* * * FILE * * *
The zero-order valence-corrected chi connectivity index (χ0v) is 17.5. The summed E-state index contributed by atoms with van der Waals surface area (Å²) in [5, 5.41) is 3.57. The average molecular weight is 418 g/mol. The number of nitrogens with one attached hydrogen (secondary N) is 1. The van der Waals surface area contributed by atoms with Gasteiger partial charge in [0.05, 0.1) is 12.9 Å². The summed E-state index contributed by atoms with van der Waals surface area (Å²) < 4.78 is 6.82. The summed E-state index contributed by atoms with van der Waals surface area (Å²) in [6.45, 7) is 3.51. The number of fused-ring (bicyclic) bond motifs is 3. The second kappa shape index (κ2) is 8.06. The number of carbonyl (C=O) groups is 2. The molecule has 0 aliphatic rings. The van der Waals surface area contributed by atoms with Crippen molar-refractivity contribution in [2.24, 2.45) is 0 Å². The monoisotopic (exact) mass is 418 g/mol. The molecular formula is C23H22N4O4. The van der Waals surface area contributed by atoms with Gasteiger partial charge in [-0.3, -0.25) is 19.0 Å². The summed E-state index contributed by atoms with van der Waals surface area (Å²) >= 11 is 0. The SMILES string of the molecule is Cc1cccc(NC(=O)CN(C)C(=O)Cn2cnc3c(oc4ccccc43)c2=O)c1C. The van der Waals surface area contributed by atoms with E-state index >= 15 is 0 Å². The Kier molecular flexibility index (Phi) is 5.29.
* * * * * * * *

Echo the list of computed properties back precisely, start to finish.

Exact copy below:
The zero-order valence-corrected chi connectivity index (χ0v) is 17.5. The summed E-state index contributed by atoms with van der Waals surface area (Å²) in [5, 5.41) is 3.57. The average molecular weight is 418 g/mol. The number of nitrogens with one attached hydrogen (secondary N) is 1. The van der Waals surface area contributed by atoms with Gasteiger partial charge in [0.05, 0.1) is 12.9 Å². The summed E-state index contributed by atoms with van der Waals surface area (Å²) < 4.78 is 6.82. The summed E-state index contributed by atoms with van der Waals surface area (Å²) in [6.45, 7) is 3.51. The number of fused-ring (bicyclic) bond motifs is 3. The second kappa shape index (κ2) is 8.06. The number of carbonyl (C=O) groups is 2. The molecule has 0 aliphatic rings. The van der Waals surface area contributed by atoms with Crippen molar-refractivity contribution in [2.24, 2.45) is 0 Å². The monoisotopic (exact) mass is 418 g/mol. The molecular formula is C23H22N4O4. The van der Waals surface area contributed by atoms with Gasteiger partial charge in [-0.3, -0.25) is 19.0 Å². The summed E-state index contributed by atoms with van der Waals surface area (Å²) >= 11 is 0. The SMILES string of the molecule is Cc1cccc(NC(=O)CN(C)C(=O)Cn2cnc3c(oc4ccccc43)c2=O)c1C. The van der Waals surface area contributed by atoms with E-state index >= 15 is 0 Å². The Kier molecular flexibility index (Phi) is 5.29.